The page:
BUS TO MOUNT ABU

WE SPENT MUCH OF NEW YEAR’S 7 Its driver was a friend of our driver. They were pleased to meet and wanted to chat. The other driver suggested to ours that he drove alongside ours so that he could chat with our driver. This did not happen but I liked the idea. Locating which bus we were to travel on proved a bit hair raising because everyone we asked suggested a different part of the bus station from which our bus might depart.

Much of the first half of the bus journey involved travelling northwards through flat cultivated terrain liberally sprinkles with small factories and large villages. We had a ten minute stop at Himatnagar, a small busy city in northern Gujarat.

Beyond Idar, the road began climbing out of the plain. We had a 30 minute break in Ambaji, an important temple town on the Gujarat side of the border of Rajasthan, which we entered immediately after lraving the town.

After Ambaji, our road climbed steadily and with increasingly tight bends through a mountainous landscape with plenty of trees. I was glad we were on a bus rather than a smaller vehicle like a car or jeep because many of these were driven as if their drivers had a suicidal tendency.

After about seven hours we arrived at the ramshackle, seemingly abandoned bus station at Mount Abu. There have been settlements in this area since time immemorial. It is mentioned in ancient Hindu texts, the Puranas. In the 19th century is was the summer capital of the Rajputana State. Many of the Rajput royalty built summer palaces in Mount Abu.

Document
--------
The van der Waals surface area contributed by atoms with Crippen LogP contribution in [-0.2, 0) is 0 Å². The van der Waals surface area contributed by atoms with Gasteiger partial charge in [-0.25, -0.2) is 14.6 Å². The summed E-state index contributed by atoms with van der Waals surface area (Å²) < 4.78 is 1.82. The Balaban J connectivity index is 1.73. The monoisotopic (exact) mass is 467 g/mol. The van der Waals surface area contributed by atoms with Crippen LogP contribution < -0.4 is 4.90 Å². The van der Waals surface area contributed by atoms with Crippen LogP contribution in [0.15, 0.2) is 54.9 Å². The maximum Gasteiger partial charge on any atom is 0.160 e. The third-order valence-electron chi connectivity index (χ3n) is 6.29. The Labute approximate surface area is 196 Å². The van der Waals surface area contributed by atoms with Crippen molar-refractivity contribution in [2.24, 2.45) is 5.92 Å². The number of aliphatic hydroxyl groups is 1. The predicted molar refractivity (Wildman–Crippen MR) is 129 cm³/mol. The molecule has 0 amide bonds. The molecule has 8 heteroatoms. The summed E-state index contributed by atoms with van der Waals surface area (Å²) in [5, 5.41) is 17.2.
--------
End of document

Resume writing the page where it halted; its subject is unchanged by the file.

Our hotel is close to the still used polo ground. A beautiful late Victorian polo pavilion built in 1894 overlooks the vast polo playing field and is now used as a library.

The temperature at Mount Abu, which is about 4000 feet above sea level, dropped dramatically as the sun set. The air became icy cold and we were forced to purchase warm jackets. These are sold at stalls at the so-called Nepali Market, which is also called the ‘Tibetan Market’. Nepali or Tibetan, whichever it is, is situated amongst trees to which are attached strings of colourful Buddhist prayer flags such as we have seen fluttering in Darjeeling and Sikkim.

We dined at a simple halal restaurant. My wife asked for a soup listed on the menu. At first, the restaurant owner did not seem so keen on serving it. After a while, he said reluctantly : “If you really want it, I suppose I will have to make it for you”

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